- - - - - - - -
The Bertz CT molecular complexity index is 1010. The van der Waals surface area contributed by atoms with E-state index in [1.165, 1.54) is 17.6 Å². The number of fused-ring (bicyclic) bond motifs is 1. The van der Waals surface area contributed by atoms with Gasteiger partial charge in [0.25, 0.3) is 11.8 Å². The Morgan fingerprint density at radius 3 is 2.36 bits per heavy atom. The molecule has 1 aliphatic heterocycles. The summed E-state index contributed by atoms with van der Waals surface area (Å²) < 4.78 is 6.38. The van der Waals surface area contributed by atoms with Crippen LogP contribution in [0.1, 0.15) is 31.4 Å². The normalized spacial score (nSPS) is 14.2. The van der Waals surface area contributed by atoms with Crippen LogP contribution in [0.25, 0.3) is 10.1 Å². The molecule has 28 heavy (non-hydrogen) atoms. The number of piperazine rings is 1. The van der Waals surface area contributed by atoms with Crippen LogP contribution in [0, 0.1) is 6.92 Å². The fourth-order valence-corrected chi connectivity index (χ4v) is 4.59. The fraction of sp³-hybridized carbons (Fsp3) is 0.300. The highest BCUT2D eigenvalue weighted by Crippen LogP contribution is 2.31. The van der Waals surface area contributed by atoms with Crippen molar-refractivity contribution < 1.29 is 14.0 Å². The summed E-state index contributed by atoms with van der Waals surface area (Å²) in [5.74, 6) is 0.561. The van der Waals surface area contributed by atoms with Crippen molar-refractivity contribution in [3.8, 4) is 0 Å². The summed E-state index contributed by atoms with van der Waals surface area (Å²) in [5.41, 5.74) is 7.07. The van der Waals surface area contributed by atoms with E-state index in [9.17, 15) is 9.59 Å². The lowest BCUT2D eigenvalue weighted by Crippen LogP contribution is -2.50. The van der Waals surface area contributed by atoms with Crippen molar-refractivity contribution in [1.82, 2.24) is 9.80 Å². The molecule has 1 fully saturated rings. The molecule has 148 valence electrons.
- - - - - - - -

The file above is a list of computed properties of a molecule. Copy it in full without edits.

The Bertz CT molecular complexity index is 1010. The van der Waals surface area contributed by atoms with E-state index in [1.165, 1.54) is 17.6 Å². The number of fused-ring (bicyclic) bond motifs is 1. The van der Waals surface area contributed by atoms with Gasteiger partial charge in [0.25, 0.3) is 11.8 Å². The Morgan fingerprint density at radius 3 is 2.36 bits per heavy atom. The molecule has 1 aliphatic heterocycles. The summed E-state index contributed by atoms with van der Waals surface area (Å²) < 4.78 is 6.38. The van der Waals surface area contributed by atoms with Crippen LogP contribution in [0.1, 0.15) is 31.4 Å². The normalized spacial score (nSPS) is 14.2. The van der Waals surface area contributed by atoms with Crippen LogP contribution in [0.25, 0.3) is 10.1 Å². The molecule has 28 heavy (non-hydrogen) atoms. The number of piperazine rings is 1. The van der Waals surface area contributed by atoms with Crippen LogP contribution in [0, 0.1) is 6.92 Å². The fourth-order valence-corrected chi connectivity index (χ4v) is 4.59. The fraction of sp³-hybridized carbons (Fsp3) is 0.300. The highest BCUT2D eigenvalue weighted by Crippen LogP contribution is 2.31. The van der Waals surface area contributed by atoms with Crippen molar-refractivity contribution < 1.29 is 14.0 Å². The summed E-state index contributed by atoms with van der Waals surface area (Å²) in [5.74, 6) is 0.561. The van der Waals surface area contributed by atoms with Crippen molar-refractivity contribution in [3.8, 4) is 0 Å². The summed E-state index contributed by atoms with van der Waals surface area (Å²) in [5.41, 5.74) is 7.07. The van der Waals surface area contributed by atoms with E-state index in [9.17, 15) is 9.59 Å². The lowest BCUT2D eigenvalue weighted by Crippen LogP contribution is -2.50. The van der Waals surface area contributed by atoms with Crippen molar-refractivity contribution in [1.82, 2.24) is 9.80 Å². The molecule has 1 fully saturated rings. The molecule has 148 valence electrons.